ZIKAV was first isolated from a sentinel rhesus monkey in the Zika forest, Uganda.1 The first isolate (strain MR766), was obtained in 1947 from a caged sentinel animal positioned in the forest canopy. The importance of canopy-biting mosquitoes was recognized in the context of yellow fever virus (YFV) transmission among nonhuman primates, and Haddow and others2 reported numerous isolations of ZIKAV from the arboreal sylvan mosquito, Aedes (Stegomyia) africanus (Theobald). At that time, attention was focused on nonhuman primates as reservoirs for sylvatic YFV and ZIKAV, but research in Uganda shortly thereafter examined bats as potential reservoirs of arboviruses, as these small mammals also would be exposed to host-seeking mosquitoes in upper forest stratifications.3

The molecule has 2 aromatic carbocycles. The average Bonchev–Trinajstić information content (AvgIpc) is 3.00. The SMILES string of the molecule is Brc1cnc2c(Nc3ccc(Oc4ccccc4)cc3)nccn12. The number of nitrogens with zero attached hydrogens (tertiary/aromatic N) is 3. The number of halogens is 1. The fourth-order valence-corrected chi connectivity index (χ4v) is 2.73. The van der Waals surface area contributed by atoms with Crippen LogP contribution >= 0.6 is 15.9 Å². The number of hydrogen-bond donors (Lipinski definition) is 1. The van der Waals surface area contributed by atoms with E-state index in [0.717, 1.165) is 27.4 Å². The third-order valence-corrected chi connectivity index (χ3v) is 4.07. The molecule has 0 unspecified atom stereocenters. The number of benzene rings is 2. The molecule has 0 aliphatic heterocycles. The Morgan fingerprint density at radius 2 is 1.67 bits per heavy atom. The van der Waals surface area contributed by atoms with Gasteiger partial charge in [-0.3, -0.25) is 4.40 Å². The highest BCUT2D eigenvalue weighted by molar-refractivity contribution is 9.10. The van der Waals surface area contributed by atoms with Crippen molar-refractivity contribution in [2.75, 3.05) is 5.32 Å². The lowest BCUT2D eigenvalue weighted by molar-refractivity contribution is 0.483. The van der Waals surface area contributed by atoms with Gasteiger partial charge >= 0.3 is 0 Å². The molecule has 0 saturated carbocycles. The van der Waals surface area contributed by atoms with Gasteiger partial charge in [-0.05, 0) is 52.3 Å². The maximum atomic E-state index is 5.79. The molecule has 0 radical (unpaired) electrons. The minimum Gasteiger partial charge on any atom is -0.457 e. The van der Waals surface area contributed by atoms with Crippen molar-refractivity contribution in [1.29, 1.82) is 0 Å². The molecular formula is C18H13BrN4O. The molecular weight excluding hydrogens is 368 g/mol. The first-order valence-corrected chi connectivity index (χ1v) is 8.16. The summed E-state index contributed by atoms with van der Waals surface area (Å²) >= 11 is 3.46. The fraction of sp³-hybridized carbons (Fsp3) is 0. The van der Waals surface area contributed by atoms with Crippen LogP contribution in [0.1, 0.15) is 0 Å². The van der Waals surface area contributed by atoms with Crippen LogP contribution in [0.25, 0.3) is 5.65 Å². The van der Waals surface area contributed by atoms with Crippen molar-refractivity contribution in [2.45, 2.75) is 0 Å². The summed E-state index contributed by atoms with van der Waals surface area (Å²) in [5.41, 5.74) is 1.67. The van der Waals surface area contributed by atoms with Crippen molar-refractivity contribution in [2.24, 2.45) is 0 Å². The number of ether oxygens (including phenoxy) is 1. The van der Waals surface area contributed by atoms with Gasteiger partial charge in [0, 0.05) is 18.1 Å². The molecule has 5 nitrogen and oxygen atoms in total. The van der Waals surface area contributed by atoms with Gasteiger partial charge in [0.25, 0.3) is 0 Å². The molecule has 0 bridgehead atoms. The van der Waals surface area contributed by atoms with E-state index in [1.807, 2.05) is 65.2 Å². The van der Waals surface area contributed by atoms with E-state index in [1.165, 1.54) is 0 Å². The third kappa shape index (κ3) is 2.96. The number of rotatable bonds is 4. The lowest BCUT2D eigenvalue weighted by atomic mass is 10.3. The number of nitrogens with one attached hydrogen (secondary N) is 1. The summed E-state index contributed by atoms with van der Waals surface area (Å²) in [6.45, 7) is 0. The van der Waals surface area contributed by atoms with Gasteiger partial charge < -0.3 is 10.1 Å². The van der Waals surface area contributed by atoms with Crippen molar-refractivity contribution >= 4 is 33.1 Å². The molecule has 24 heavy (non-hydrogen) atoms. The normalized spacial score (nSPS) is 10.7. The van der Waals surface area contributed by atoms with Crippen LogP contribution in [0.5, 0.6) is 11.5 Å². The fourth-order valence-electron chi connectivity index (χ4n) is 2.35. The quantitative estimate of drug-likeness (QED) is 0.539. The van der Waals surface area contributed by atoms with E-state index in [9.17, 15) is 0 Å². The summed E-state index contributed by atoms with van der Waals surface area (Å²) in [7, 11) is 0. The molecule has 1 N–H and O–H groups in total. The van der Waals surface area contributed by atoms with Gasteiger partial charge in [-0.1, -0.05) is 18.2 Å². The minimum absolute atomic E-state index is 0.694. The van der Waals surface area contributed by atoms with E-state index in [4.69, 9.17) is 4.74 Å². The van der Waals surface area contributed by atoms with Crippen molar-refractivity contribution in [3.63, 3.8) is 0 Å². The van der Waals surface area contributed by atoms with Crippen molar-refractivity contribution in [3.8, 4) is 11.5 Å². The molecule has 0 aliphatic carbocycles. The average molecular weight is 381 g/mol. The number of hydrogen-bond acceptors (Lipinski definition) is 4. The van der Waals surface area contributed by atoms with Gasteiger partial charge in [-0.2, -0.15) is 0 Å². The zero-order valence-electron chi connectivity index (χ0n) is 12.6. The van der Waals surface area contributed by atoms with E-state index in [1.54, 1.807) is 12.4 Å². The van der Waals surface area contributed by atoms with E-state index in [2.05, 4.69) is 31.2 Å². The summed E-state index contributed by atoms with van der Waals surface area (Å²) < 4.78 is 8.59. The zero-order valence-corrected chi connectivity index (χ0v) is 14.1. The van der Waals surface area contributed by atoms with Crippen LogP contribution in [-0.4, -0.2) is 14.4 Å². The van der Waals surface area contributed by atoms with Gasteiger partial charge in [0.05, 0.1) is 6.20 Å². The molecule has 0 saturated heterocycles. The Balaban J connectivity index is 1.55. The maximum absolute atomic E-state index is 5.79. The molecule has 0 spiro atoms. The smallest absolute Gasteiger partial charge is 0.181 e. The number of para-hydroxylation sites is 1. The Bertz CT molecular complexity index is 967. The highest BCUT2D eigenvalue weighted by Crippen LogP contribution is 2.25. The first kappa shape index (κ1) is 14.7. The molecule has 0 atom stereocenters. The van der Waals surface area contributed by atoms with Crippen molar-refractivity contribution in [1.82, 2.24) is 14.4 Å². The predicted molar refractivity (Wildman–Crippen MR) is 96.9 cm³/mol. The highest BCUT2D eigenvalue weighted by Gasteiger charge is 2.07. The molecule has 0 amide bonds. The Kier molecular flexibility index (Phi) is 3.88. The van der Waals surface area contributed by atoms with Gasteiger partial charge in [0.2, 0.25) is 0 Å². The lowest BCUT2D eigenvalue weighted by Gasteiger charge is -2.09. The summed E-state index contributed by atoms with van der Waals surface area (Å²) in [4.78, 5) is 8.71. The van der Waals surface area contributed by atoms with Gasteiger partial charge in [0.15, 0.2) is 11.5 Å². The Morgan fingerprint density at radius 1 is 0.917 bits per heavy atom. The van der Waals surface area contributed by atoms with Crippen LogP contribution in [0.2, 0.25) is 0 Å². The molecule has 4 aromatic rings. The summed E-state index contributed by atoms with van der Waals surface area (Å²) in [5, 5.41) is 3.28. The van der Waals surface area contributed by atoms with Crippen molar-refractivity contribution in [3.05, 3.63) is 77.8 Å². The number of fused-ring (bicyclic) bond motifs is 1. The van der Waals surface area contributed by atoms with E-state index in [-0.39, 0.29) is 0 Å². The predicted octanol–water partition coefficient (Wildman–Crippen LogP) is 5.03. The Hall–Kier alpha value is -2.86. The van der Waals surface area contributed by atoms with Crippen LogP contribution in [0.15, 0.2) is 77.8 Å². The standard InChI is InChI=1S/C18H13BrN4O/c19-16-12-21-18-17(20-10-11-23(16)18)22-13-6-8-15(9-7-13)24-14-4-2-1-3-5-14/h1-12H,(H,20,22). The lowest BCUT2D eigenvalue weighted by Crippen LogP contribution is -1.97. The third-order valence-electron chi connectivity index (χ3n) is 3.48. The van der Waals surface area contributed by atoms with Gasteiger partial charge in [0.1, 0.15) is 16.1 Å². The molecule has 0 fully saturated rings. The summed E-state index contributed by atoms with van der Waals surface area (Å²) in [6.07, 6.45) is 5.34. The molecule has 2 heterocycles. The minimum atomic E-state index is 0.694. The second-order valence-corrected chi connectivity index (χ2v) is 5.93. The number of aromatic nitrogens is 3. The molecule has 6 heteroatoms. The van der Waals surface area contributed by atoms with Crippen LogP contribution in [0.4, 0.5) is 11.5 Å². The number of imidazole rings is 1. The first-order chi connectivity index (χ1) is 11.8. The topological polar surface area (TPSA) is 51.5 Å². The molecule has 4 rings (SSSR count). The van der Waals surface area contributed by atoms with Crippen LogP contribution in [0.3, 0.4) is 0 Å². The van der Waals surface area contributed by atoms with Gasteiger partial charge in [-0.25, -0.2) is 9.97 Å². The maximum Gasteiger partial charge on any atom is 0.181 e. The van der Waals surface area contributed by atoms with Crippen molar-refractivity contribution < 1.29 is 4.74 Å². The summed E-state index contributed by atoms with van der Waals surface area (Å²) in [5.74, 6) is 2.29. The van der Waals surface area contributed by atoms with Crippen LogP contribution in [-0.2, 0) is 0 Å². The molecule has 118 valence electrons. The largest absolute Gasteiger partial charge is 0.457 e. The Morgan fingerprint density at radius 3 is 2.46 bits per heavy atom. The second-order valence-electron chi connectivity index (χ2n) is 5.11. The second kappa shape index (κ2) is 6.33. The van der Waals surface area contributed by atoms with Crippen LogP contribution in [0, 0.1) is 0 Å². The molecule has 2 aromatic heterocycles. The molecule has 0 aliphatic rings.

Bats and Flaviviruses